|US7666914||3 Jun 2004||23 Feb 2010||Richlin David M||Topical preparation and method for transdermal delivery and localization of therapeutic agents|
|US7705010||22 Feb 2006||27 Abr 2010||Cedars-Sinai Medical Center||Use of minoxidil sulfate as an anti-tumor drug|
|US7740875 *||8 Oct 2004||22 Jun 2010||Mediquest Therapeutics, Inc.||Organo-gel formulations for therapeutic applications|
|US7776349 *||11 Oct 2005||17 Ago 2010||Mediquest Therapeutics, Inc.||Organo-gel formulations for therapeutic applications|
|US7790678||26 Ene 2004||7 Sep 2010||Immunopath Profile, Inc.||Composition with anti-inflammatory, protein synthesizing, enzyme deficiency activating genetic therapy and anti-cancer activity and methods of use|
|US7803357 *||3 Nov 2008||28 Sep 2010||John V Cappello||Topical and transdermal treatments using urea formulation|
|US7816076||24 Oct 2005||19 Oct 2010||Sagres Discovery, Inc.||Therapeutic targets in cancer|
|US7867480||26 Ene 2000||11 Ene 2011||Gregor Cevc||Non-invasive vaccination through the skin|
|US7927622||26 Ene 2000||19 Abr 2011||Gregor Cevc||Methods of transnasal transport/immunization with highly adaptable carriers|
|US7943166||17 May 2011||Neurogesx, Inc.||Methods and compositions for administration of TRPV1 agonists|
|US8119596||31 Ago 2010||21 Feb 2012||Immunopath Profile, Inc.||Composition with anti-inflammatory, protein synthesizing, enzyme deficiency activating genetic therapy and anti-cancer activity and methods of use|
|US8178112||22 Jun 2006||15 May 2012||Rondagen Pharmaceuticals, Llc||Ketoprofen compositions and methods of making them|
|US8211887||1 Jun 2005||3 Jul 2012||Richlin David M||Topical preparation and method for transdermal delivery and localization of therapeutic agents|
|US8232265||10 Oct 2006||31 Jul 2012||Board Of Trustees Of The University Of Alabama||Multi-functional ionic liquid compositions for overcoming polymorphism and imparting improved properties for active pharmaceutical, biological, nutritional, and energetic ingredients|
|US8263093||11 Sep 2012||Neurogesx, Inc.||Methods and compositions for administration of TRPV1 agonists|
|US8268866||29 Mar 2004||18 Sep 2012||Matthieu Guitton||Methods for the treatment of tinnitus induced by cochlear excitotoxicity|
|US8273390||25 Sep 2012||Neurogesx, Inc.||Methods and compositions for administration of TRPV1 agonists|
|US8466136||11 Jul 2011||18 Jun 2013||Unimed Pharmaceuticals, Llc||Testosterone gel and method of use|
|US8466137||11 Jul 2011||18 Jun 2013||Unimed Pharmaceuticals, Llc||Testosterone gel and method of use|
|US8507525||1 Abr 2010||13 Ago 2013||Auris Medical Ag||Methods for the treatment of tinnitus induced by cochlear excitotoxicity|
|US8658218||8 Feb 2012||25 Feb 2014||Immunopath Profile, Inc.||Composition with anti-inflammatory, protein synthesizing, treatment of enzyme deficiency, activating genetic therapy and anti-cancer activity and methods of use|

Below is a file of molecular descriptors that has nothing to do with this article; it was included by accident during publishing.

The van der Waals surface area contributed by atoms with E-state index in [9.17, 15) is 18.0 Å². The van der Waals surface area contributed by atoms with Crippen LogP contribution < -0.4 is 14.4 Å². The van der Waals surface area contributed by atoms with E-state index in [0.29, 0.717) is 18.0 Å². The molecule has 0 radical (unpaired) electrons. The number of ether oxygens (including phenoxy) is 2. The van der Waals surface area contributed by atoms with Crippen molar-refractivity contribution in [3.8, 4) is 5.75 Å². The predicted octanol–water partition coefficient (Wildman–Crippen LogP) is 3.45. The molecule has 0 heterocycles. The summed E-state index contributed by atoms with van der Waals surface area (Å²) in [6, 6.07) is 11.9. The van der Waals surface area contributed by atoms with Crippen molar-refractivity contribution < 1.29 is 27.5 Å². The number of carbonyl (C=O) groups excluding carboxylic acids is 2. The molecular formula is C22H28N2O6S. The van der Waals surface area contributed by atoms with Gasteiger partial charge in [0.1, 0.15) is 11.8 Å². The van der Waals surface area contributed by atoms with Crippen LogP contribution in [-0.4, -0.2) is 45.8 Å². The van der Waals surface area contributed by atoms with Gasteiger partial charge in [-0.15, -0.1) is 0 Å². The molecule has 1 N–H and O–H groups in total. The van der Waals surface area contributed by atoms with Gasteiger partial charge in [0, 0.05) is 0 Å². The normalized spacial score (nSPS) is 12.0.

|US8673362||24 Oct 2011||18 Mar 2014||Immunopath Profile, Inc.||Therapeutic stem cell nutrient composition and uses thereof|
|US8734770||14 Ago 2012||27 May 2014||Acorda Therapeutics, Inc.||Methods and compositions for administration of TRPV1 agonists|
|US8784872||19 Nov 2007||22 Jul 2014||Comgenrx, Inc.||Formulation for decreasing tobacco, alcohol, drug or food consumption|
|US8802596||7 Jun 2012||12 Ago 2014||Board Of Trustees Of The University Of Alabama||Multi-functional ionic liquid compositions for overcoming polymorphism and imparting improved properties for active pharmaceutical, biological, nutritional, and energetic ingredients|
|US8841345||22 Mar 2004||23 Sep 2014||Nexmed Holdings, Inc.||Compositions and methods for treatment of premature ejaculation|
|US9012402||11 Jun 2014||21 Abr 2015||James Blanchard||Gel for topical delivery of NSAIDs to provide relief of musculoskeletal pain and methods for its preparation|
|US9056044||20 Ago 2014||16 Jun 2015||Nexmed Holdings, Inc.||Alprostadil and lidocaine treatment of premature ejaculation|
|US9060929||20 Ago 2014||23 Jun 2015||Nexmed Holdings, Inc.||Alprostadil for treatment of premature ejaculation|
|US9066854||20 Ago 2014||30 Jun 2015||Nexmed Holdings, Inc.||Alprostadil and dyclonine for treatment of premature ejaculation|
|US9066865||27 Jun 2014||30 Jun 2015||Auris Medical Ag||Pharmaceutical compositions for the treatment of inner ear disorders|
|US9072662||31 Jul 2014||7 Jul 2015||Auris Medical Ag||Methods for the treatment of tinnitus induced by cochlear excitotoxicity|
|US9089529||25 Oct 2012||28 Jul 2015||Prothena Therapeutics Limited||Antibody formulations and methods|
|US20020058642 *||25 Sep 2001||16 May 2002||Temple University Of The Commonwealth Of Higher Education||Analgesic and glucosamine compositions|
|US20040071767 *||4 Feb 2003||15 Abr 2004||Gregor Cevc||NSAID formulations, based on highly adaptable aggregates, for improved transport through barriers and topical drug delivery|
|US20040116528 *||13 Dic 2002||17 Jun 2004||Haas Ronald Thomas||Ketoprofen compositons and methods of making them|
|US20040126762 *||17 Dic 2002||1 Jul 2004||Morris David W.||Novel compositions and methods in cancer|
|US20040166490 *||17 Dic 2002||26 Ago 2004||Morris David W.||Novel therapeutic targets in cancer|
|US20040170982 *||14 Feb 2003||2 Sep 2004||Morris David W.||Novel therapeutic targets in cancer|
|US20040180344 *||14 Mar 2003||16 Sep 2004||Morris David W.||Novel therapeutic targets in cancer|
|US20040197778 *||26 Dic 2002||7 Oct 2004||Sagres Discovery, Inc.||Novel compositions and methods in cancer|